[Pharo-project] Popularity of Smalltalk in Software Industry

Casimiro de Almeida Barreto casimiro.barreto at gmail.com
Thu May 5 21:25:52 CEST 2011


Good evening Roy.

One thing that always amazes me a lot is that so many experienced
solution providers (ie. people who develop solutions either to be sold
as OTSCS or embedded as a more or less autonomous part of a bigger
system) mind about if something is "mainstream" or something else.

For several reasons extensively discussed in this forum, smalltalk
didn't "hit the market" like java did. It has nothing to do regarding to
smalltalk qualities or lack of them. It has to do with good marketing
vs. bad marketing, shorter learning curve for things like java and the
fact that java was more apt to be used in personal computers of the
1990ies. Besides that, large part of smalltalk community at that time
had the "king inside their bellies" and that just made the technology
less attractive to outsiders (look: 1990ies language wars).

Smalltalk is a really nice technology supporting fast development of
complex (and performative) solutions and demanding much smaller teams to
do so. It has evident advantages in the fields of code testing,
profiling, maintenance and reuse. Most common families of smalltalk like
pharo/squeak/Cincom VW/  are cross platform (Windows, Linux, OS X, iOS).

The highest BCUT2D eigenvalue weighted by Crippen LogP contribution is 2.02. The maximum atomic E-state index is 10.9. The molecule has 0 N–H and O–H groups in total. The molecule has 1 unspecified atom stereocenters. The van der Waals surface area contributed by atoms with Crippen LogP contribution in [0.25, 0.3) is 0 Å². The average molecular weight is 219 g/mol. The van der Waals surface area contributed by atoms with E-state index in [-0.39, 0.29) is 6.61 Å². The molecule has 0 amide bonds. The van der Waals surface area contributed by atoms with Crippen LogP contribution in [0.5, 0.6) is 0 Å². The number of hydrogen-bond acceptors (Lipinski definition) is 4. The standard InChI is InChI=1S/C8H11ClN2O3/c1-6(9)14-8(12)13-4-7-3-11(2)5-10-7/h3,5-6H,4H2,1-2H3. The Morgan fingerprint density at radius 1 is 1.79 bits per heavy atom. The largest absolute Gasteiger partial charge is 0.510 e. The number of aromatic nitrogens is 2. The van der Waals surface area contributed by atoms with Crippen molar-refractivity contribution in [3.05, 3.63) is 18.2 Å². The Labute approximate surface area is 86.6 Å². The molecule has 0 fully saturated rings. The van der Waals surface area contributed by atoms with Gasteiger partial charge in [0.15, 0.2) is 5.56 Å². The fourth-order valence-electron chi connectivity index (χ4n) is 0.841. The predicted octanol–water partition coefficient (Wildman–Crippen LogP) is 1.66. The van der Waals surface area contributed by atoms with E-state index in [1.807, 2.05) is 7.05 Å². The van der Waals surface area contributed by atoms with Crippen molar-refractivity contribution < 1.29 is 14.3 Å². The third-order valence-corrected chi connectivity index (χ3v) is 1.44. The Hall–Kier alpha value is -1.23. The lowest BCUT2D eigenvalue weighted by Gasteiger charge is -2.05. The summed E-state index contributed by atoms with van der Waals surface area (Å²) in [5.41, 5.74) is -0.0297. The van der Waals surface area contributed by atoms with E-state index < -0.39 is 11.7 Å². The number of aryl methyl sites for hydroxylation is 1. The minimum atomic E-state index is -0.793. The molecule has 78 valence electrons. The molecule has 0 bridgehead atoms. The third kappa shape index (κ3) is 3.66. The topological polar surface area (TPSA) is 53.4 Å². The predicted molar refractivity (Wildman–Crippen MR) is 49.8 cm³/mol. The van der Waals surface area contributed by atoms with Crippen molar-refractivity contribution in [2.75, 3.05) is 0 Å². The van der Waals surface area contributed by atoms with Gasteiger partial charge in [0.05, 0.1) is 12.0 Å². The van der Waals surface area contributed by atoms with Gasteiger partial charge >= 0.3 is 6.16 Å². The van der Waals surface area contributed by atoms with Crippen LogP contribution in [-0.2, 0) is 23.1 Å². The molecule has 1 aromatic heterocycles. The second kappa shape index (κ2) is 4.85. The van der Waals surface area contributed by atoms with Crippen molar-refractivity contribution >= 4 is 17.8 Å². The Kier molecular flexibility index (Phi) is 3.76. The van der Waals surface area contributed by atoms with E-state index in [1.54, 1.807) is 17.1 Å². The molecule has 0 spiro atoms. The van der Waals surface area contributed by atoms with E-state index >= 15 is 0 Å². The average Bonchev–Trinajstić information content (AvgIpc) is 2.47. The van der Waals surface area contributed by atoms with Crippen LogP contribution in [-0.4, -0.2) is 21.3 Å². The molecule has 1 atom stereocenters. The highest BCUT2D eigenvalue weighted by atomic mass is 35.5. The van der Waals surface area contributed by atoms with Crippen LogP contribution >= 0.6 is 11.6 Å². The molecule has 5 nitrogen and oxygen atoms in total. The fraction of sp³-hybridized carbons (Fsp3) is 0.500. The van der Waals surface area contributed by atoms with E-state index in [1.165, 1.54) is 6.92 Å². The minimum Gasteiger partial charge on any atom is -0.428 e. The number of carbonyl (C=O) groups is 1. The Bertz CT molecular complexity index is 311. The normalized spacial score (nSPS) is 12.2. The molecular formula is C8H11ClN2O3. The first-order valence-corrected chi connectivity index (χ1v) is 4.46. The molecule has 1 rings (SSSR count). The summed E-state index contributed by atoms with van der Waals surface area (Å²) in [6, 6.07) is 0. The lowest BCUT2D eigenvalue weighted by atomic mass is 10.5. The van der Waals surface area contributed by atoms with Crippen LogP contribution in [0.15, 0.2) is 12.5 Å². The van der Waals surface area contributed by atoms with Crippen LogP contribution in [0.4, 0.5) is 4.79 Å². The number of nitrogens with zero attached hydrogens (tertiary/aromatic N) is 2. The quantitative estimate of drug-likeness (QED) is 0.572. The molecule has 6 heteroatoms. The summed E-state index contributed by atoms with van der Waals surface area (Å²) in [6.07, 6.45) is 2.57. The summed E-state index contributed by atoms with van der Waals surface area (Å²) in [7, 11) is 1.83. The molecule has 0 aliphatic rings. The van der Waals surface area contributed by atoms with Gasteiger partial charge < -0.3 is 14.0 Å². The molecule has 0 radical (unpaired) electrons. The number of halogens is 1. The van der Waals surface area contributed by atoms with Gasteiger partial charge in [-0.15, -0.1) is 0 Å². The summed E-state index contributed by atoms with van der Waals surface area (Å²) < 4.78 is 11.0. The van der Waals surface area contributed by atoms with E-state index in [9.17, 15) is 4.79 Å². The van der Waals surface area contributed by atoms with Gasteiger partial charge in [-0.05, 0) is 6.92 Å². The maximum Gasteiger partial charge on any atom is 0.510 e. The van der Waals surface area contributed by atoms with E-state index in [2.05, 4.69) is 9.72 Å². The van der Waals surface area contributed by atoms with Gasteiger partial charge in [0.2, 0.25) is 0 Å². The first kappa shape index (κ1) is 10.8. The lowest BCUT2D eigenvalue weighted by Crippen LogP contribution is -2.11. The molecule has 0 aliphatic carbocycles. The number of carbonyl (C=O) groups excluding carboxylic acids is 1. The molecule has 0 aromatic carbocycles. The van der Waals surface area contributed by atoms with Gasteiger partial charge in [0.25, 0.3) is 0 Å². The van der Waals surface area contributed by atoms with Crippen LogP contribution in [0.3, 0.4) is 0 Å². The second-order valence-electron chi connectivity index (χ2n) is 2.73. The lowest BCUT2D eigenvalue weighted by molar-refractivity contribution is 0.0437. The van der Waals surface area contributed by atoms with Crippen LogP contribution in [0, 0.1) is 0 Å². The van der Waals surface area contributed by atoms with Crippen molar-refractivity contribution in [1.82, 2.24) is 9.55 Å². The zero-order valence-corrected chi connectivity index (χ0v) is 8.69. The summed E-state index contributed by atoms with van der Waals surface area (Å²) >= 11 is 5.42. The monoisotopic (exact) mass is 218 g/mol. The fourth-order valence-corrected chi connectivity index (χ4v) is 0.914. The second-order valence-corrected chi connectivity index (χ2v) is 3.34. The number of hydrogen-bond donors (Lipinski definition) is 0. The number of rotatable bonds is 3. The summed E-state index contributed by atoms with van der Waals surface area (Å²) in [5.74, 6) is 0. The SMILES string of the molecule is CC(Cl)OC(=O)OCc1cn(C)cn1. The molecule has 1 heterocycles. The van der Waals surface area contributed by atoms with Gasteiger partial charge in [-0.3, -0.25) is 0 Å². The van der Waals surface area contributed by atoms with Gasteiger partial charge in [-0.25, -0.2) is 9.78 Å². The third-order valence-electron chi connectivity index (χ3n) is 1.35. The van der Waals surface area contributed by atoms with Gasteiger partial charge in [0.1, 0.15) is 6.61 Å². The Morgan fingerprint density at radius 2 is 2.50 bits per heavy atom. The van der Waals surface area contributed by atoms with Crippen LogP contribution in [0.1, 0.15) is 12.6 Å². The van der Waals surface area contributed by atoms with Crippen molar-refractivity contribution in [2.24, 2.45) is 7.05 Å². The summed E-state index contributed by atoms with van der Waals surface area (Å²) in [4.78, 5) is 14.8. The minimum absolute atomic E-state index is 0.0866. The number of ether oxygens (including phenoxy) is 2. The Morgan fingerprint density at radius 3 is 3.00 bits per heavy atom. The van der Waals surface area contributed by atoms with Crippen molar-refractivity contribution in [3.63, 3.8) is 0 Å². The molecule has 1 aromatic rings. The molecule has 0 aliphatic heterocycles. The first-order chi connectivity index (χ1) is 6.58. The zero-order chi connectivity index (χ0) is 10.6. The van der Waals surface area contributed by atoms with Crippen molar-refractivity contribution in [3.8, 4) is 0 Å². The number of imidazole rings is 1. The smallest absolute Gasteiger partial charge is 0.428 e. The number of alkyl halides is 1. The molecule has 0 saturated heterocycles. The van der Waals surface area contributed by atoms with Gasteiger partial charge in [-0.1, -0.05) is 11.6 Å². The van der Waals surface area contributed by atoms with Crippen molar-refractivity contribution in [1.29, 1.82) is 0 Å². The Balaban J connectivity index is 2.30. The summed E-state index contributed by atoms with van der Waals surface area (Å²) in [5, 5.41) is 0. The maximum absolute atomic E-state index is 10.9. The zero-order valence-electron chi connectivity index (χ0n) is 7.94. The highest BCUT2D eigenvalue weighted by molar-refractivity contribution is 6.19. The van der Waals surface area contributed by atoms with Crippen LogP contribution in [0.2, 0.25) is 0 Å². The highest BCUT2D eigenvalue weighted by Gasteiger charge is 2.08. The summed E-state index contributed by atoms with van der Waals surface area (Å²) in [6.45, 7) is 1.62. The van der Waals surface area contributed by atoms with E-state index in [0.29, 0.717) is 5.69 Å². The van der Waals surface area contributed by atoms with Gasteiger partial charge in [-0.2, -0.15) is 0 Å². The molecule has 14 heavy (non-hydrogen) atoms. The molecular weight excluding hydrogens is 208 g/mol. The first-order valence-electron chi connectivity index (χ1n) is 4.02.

Important families of smalltalk are open source (pharo, squeak, gnu
smalltalk and dedicated derivatives like OpenCobalt).

Smalltak is far from dead. If you investigate you'll see that pharo (for
instance) is supported by important universities (listed among 100 best
universities in world). In recent years we have witnessed amazing things
in smalltalk world. For reasons that can be summarized as immature
product adoption in the 1990ies and ugly commercial practices by
suppliers, smalltalk is not as popular as java or python. IMHO time will
correct this situation.

Now, if you want to deploy solutions you have no reason to fear
smalltalk except by the fact that it's highly addictive: you start
producing and do it fast and clean and just don't want to stop... but,
like any d-dealer would say: "don't trust me, you just have to try it...
just once... and look: first time is for free !!!" Ok, enough kidding:
if you want to deploy solutions you'll see that for the same investment
(time & material resources) you do more with smalltalk. You'll loose
much less time debugging things, documenting things, figuring out what
other people did before... you'll spend much less money in debuggers,
profilers, testers, etc... You'll see that reusing and integrating
things is just pleasant. And you'll be amazed by performance.

That are my 2¢

CdAB



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